Joint statement from Japan, Norway, Sweden, Switzerland and the United States following their visit to the Rohingya refugee camps in Cox’s Bazar, Bangladesh

Joint statement from Japan, Norway, Sweden, Switzerland and the United States following their visit to the Rohingya refugee camps in Cox’s Bazar, Bangladesh
Joint statement from Japan, Norway, Sweden, Switzerland and the United States following their visit to the Rohingya refugee camps in Cox’s Bazar, Bangladesh

This statement was issued by the governments of Japan, Norway, Sweden, Switzerland and the United States.

Joint statement from Japan, Norway, Sweden, Switzerland and the United States following their visit to the Rohingya refugee camps in Cox’s Bazar, Bangladesh

To the Rohingya refugees: we do not forget you

As representatives of donor governments, we highlight the urgent need for sustained international support to protect and save the lives of Rohingya refugees in Bangladesh. This crisis is now in its seventh year and the needs of this vulnerable population are as great as ever. Yet funding from the international community has declined significantly.

For 2023 alone, the Joint Response Plan received 6% less funding than the previous year, corresponding to a funding gap of US$301 million. This reduction in funding has resulted in painful adjustments to aid programs, including reductions in food rations, exacerbating food insecurity and making refugees more vulnerable to exploitation.

We thank Bangladesh for generously hosting one million refugees. However, it is imperative that we take steps to ensure that Rohingya refugees and host communities receive the support and protection they deserve. As we saw during our visit, the Rohingya are bearing the brunt of dwindling humanitarian resources, even though nearly half a million of them will soon be exposed to harsh climatic conditions as we approach of the fire season and the monsoon.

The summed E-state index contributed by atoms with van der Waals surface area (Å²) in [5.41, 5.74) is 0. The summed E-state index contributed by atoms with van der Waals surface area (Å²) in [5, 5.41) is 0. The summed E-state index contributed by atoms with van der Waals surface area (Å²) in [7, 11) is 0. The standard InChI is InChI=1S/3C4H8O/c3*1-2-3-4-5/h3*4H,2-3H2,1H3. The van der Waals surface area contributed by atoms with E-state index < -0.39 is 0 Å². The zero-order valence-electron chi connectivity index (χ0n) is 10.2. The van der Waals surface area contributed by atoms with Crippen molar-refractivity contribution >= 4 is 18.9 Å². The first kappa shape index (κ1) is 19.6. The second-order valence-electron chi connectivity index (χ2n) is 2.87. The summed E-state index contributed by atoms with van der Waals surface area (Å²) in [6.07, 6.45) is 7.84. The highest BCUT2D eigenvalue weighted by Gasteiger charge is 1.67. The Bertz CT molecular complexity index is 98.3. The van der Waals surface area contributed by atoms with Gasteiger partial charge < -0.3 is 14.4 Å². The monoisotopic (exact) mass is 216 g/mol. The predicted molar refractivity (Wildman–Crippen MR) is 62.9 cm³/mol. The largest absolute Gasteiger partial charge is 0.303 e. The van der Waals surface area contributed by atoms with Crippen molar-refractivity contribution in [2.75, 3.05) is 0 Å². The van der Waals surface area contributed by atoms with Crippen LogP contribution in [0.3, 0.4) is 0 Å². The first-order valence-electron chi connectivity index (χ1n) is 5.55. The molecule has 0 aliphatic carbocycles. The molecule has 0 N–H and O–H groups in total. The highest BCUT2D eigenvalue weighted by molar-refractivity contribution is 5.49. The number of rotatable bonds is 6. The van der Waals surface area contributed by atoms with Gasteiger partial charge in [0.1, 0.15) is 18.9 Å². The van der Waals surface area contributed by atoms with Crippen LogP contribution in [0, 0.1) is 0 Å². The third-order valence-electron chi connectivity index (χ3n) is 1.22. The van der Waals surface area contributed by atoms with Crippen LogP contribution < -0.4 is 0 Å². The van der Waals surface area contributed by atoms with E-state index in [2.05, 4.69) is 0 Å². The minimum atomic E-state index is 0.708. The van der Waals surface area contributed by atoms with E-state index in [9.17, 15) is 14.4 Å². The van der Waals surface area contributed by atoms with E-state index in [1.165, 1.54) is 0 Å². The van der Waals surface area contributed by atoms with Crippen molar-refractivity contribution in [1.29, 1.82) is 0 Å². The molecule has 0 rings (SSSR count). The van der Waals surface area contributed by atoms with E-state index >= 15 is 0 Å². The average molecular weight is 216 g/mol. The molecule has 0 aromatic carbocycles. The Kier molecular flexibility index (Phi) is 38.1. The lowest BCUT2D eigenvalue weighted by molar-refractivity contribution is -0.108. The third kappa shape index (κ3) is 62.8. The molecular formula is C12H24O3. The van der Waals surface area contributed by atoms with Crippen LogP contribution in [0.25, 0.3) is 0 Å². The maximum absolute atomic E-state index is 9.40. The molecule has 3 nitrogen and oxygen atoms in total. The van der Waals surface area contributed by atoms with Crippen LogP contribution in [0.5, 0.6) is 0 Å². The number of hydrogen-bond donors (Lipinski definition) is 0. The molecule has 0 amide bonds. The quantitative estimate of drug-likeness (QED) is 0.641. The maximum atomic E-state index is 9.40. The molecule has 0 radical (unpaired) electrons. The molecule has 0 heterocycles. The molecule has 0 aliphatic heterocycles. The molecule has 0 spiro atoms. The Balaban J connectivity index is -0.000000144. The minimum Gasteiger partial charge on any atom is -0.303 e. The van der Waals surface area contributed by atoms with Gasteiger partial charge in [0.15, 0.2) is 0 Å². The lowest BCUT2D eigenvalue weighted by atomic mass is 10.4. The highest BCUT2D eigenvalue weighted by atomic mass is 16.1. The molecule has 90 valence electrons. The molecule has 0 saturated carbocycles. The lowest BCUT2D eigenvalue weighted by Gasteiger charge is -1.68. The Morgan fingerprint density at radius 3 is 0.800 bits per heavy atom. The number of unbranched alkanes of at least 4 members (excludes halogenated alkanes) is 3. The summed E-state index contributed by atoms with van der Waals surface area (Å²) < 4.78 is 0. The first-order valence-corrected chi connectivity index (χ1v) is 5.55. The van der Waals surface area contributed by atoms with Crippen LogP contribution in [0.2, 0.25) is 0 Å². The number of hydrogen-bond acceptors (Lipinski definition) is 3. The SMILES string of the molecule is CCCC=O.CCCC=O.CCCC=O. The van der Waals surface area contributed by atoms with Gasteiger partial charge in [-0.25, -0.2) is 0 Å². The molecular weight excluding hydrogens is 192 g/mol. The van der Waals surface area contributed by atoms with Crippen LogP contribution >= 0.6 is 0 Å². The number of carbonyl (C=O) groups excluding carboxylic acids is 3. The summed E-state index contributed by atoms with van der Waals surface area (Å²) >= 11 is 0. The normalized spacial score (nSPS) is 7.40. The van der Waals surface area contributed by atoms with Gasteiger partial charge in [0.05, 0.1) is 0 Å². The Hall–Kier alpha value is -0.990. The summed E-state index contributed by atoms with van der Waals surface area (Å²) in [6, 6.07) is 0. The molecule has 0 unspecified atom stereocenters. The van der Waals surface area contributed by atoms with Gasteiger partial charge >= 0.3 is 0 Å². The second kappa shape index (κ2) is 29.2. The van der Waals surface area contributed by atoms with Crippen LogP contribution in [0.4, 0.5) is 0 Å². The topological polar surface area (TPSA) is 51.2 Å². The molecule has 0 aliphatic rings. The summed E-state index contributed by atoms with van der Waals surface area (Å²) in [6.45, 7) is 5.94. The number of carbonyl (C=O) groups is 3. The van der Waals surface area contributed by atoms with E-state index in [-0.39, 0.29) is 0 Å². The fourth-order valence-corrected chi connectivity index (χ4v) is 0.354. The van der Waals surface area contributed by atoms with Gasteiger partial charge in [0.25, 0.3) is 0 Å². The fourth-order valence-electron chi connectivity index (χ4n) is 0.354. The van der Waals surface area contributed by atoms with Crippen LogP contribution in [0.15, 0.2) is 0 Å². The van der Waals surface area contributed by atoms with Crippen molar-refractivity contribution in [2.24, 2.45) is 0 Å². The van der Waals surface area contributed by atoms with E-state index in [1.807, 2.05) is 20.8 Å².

If funding remains insufficient, more than 150,000 people will not be able to receive essential services: food, drinking water, shelter, protection and health care. Additionally, in the absence of liquefied petroleum gas, almost 100,000 households will likely be forced to collect firewood, meaning 14,000 tonnes of firewood will be extracted each month in the region, leading to deforestation and negative effects on the environment.

We can and must reverse this trend.

Under the leadership of the Government of Bangladesh, lifesaving assistance continues to be provided to one million Rohingya refugees and some 346,000 Bangladeshis. Initiatives to promote the self-reliance and livelihoods of the Rohingya are essential to reduce their total dependence on aid, for their well-being and that of their host communities.

For a more sustainable humanitarian response, the international community must support the Joint Response Plan 2024, which aims to raise US$852.4 million to help 1.35 million people, including Rohingya refugees and vulnerable Bangladeshis. This represents 630 US dollars per person.

In conclusion, we reaffirm our support for Bangladesh and those in need. We also reaffirm our support for our humanitarian partners, on the front line in implementing the plan. We call on other governments and partners to join us in providing the necessary funding and assistance to ensure the protection and well-being of those most affected and to address the root causes of the crisis.

The Rohingya crisis must not be forgotten.

Following their visit to Cox’s Bazar, the following governments announced their contributions and support under the IOM Appeal and Joint Response Plan 2024 for the Rohingya Humanitarian Crisis:

  • The United States announced a contribution of US$7.6 million
  • Japan has already contributed US$2.6 million
  • Norway announced a contribution of 6.5 million Norwegian crowns

The following countries have expressed political support for this Joint Statement and the 2024 Joint Response Plan to the Rohingya Humanitarian Crisis:

  • Sweden
  • Swiss
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